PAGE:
A former Roman Catholic priest, Aristide became Haiti's first democratically elected leader but was deposed in a bloody 1991 coup. He was restored to power by a U.S.-led invasion in 1994. Aristide was elected to a second term as president in 2000 but has been at odds with opposition parties over the tainted results of parliamentary elections that year.
Monday kicked off a fourth consecutive week of massive anti-Aristide demonstrations in the capital's streets. Most have involved violence between demonstrators and police or defenders of the president. University students, business owners and others have accused Aristide of corruption and human rights abuses.
The violent breakup of a student demonstration on Dec. 5 by defenders of the president, which left about 20 students and others injured, increased public outrage against Aristide.
Copyright © 2003 Reuters Limited
|Posted at 11:17 p.m., Thursday, December 18, 2003|
|Haitian environment minister resigns|
|By The Associated Press|
Haitis environment minister resigned Thursday in the third defection from the Cabinet of President Jean-Bertrand Aristide as a series of protests have unleashed increasing violence.
Environment Minister Webster Pierre said in a letter read on independent Radio Metropole that he was stepping down "to regain my freedom of speech." He also said he hopes "to reveal the mechanism of a system that entraps politicians and to propose a solution to the crisis."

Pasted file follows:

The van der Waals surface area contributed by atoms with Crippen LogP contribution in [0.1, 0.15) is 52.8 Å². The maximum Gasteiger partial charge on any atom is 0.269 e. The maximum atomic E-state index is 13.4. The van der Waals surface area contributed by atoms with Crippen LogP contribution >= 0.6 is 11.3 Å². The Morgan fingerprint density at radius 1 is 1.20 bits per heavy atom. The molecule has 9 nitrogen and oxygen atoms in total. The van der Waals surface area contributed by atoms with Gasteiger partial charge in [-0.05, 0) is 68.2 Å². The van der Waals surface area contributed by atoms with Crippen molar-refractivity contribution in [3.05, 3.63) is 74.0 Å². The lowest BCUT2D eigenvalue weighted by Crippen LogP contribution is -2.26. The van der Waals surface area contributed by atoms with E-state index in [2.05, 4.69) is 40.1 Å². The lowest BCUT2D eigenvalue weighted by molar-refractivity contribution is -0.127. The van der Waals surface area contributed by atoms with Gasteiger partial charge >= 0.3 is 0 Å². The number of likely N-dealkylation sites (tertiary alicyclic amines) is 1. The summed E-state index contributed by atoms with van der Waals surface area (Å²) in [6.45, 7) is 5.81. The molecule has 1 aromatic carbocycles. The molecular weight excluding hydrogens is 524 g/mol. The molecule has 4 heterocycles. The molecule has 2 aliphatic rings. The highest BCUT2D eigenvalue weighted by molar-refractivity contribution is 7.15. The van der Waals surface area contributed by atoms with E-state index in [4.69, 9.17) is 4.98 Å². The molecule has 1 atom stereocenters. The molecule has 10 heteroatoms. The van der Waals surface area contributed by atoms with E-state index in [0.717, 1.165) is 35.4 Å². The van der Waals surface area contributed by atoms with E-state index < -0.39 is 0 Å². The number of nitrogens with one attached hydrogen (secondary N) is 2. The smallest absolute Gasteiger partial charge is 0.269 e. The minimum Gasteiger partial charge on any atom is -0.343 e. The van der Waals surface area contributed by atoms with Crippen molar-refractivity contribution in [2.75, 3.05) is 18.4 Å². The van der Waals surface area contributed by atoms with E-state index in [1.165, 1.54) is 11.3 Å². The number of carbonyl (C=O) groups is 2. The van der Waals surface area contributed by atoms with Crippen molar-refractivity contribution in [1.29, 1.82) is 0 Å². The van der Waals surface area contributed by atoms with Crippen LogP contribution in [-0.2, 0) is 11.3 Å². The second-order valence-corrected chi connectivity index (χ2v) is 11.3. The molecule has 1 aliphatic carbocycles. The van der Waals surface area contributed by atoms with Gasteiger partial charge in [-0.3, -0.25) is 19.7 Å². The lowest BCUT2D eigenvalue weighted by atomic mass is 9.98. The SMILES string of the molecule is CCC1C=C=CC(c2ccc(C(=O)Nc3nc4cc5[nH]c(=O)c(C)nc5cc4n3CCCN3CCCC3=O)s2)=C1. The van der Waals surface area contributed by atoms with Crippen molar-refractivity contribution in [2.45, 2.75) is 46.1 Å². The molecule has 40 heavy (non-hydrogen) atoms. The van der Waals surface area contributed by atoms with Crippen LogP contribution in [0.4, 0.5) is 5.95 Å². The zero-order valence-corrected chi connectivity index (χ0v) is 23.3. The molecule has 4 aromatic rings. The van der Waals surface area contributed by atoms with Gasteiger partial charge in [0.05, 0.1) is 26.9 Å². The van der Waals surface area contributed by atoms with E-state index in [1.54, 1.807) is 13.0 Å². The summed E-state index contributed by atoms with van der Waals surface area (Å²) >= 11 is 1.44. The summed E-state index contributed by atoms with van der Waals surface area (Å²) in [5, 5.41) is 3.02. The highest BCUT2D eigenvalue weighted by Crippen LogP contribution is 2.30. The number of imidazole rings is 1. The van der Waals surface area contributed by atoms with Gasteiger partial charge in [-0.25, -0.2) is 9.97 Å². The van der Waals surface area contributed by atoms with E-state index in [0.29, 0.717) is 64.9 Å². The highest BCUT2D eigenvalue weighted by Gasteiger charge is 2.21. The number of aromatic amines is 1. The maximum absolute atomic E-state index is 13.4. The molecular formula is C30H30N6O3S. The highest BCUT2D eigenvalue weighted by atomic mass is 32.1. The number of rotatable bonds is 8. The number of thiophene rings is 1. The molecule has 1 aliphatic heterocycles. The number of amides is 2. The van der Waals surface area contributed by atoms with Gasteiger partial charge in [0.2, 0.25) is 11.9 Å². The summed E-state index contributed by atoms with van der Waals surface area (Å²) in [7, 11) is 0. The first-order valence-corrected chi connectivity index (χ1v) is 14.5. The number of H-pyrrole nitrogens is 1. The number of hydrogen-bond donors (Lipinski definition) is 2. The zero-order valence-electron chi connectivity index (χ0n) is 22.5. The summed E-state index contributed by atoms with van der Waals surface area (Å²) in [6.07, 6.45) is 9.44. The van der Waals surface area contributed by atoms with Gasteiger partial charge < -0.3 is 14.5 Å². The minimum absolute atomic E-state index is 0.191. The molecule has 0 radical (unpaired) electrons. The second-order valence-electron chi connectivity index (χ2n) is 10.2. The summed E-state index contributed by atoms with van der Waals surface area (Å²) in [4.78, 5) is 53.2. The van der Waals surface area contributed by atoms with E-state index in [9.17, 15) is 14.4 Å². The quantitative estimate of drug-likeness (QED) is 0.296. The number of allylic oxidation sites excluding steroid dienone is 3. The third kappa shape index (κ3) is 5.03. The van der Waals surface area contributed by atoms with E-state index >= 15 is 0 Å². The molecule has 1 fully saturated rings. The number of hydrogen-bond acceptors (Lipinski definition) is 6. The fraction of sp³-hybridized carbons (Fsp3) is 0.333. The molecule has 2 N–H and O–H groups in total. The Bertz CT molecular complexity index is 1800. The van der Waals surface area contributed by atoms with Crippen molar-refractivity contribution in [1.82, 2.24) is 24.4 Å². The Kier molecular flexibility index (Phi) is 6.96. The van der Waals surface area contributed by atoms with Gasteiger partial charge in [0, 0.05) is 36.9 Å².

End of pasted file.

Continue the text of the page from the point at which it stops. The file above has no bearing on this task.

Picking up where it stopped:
Meanwhile, his sister Mimerose Beaubrun called radio stations saying a group of gunmen occupied the yard of her house. Beaubruns family said she and her husband Theodore, who are well-known musicians, were warned by neighbors as they approached the house and then fled.
The Beaubruns are lead singers of the Haitian roots music group Boukman Eksperyans, which has been critical of Aristides government. Theodore Beaubrun has joined protests demanding Aristides ouster and said he went into hiding after receiving threats this week.
"The situation is extremely serious," he told Radio Metropole. "There is no government. Its anarchy. Street thugs rule."
Tensions between supporters and opponents of Aristide are on the rise in Haiti, with at least 22 killed and scores wounded during protests since mid-September.
Several prominent officials have resigned this month amid the violence, including the ministers of education and tourism.
Pierres resignation came after witnesses said police stormed a pro-opposition radio station, Radio Maxima, in northern Cap-Haitien on Wednesday, smashing equipment and shutting down the station in what they said was a search for weapons.
State-run television showed three guns, grenades and camouflage fatigues that police said they found on the roof of Radio Maxima. Eleven people were reportedly arrested, including station employees and others.
Police had a search warrant to enter Radio Maxima, which has encouraged people to join street protests against Aristides government.
Police also shot and killed a teenage boy Wednesday during clashes with anti-government protesters in the northern town of Trou du Nord, witnesses said. Demonstrators in Trou du Nord went on to torch several government buildings, including the telephone company and city hall, according to radio reports.
The government accuses protesters of trying to spoil state-sponsored celebrations Jan. 1 on the 200th anniversary of Haitis independence from France.
Copyright 2003 The Associated Press
|Posted at 8:18 p.m., Thursday, December 18, 2003|
|Haiti Police shut down radio station|
|By Michael Norton, Associated Press Writer|
PORT-AU-PRINCE, Haiti, Dec. 18 - Police stormed and shut down a pro-opposition radio station, smashing studio equipment in what they said was a search for weapons, witnesses said Thursday.
Police later displayed guns and grenades they said were found Wednesday on the roof of Radio Maxima in the northern city of Cap-Haitien. State-run television reported 11 people were arrested, including station employees.